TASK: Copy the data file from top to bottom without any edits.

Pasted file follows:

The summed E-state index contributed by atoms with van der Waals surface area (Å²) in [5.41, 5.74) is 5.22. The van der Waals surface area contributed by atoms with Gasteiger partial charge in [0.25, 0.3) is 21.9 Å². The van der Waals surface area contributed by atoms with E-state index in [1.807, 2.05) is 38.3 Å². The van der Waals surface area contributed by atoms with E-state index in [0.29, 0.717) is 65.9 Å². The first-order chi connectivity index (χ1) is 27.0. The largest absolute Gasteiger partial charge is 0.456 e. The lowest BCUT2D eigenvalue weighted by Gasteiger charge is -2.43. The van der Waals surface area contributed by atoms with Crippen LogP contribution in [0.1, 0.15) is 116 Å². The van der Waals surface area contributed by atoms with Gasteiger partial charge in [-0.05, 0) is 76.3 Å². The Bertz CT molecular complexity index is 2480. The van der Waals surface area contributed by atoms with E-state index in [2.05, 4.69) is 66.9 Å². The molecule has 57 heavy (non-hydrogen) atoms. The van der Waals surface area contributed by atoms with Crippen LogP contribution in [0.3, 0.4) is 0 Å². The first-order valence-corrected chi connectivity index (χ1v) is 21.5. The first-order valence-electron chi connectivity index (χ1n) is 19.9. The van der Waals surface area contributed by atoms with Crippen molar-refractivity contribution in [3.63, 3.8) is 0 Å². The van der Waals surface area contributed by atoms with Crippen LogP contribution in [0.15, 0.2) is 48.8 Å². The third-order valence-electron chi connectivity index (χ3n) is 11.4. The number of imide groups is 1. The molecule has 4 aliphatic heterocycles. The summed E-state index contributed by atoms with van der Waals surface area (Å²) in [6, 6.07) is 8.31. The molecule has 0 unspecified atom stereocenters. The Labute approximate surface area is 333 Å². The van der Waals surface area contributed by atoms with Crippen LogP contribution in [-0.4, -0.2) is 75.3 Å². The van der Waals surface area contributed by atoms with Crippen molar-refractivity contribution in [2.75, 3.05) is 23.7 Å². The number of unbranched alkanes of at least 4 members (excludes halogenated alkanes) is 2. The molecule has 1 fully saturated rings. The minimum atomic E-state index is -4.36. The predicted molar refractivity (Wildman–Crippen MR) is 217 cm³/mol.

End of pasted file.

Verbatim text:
The summed E-state index contributed by atoms with van der Waals surface area (Å²) in [5.41, 5.74) is 5.22. The van der Waals surface area contributed by atoms with Gasteiger partial charge in [0.25, 0.3) is 21.9 Å². The van der Waals surface area contributed by atoms with E-state index in [1.807, 2.05) is 38.3 Å². The van der Waals surface area contributed by atoms with E-state index in [0.29, 0.717) is 65.9 Å². The first-order chi connectivity index (χ1) is 27.0. The largest absolute Gasteiger partial charge is 0.456 e. The lowest BCUT2D eigenvalue weighted by Gasteiger charge is -2.43. The van der Waals surface area contributed by atoms with Crippen LogP contribution in [0.1, 0.15) is 116 Å². The van der Waals surface area contributed by atoms with Gasteiger partial charge in [-0.05, 0) is 76.3 Å². The Bertz CT molecular complexity index is 2480. The van der Waals surface area contributed by atoms with E-state index in [2.05, 4.69) is 66.9 Å². The molecule has 57 heavy (non-hydrogen) atoms. The van der Waals surface area contributed by atoms with Crippen LogP contribution in [0.3, 0.4) is 0 Å². The first-order valence-corrected chi connectivity index (χ1v) is 21.5. The first-order valence-electron chi connectivity index (χ1n) is 19.9. The van der Waals surface area contributed by atoms with Crippen molar-refractivity contribution in [3.63, 3.8) is 0 Å². The van der Waals surface area contributed by atoms with Crippen LogP contribution in [0.15, 0.2) is 48.8 Å². The third-order valence-electron chi connectivity index (χ3n) is 11.4. The number of imide groups is 1. The molecule has 4 aliphatic heterocycles. The summed E-state index contributed by atoms with van der Waals surface area (Å²) in [6, 6.07) is 8.31. The molecule has 0 unspecified atom stereocenters. The Labute approximate surface area is 333 Å². The van der Waals surface area contributed by atoms with Crippen LogP contribution in [-0.4, -0.2) is 75.3 Å². The van der Waals surface area contributed by atoms with Crippen molar-refractivity contribution in [2.75, 3.05) is 23.7 Å². The number of unbranched alkanes of at least 4 members (excludes halogenated alkanes) is 2. The molecule has 1 fully saturated rings. The minimum atomic E-state index is -4.36. The predicted molar refractivity (Wildman–Crippen MR) is 217 cm³/mol.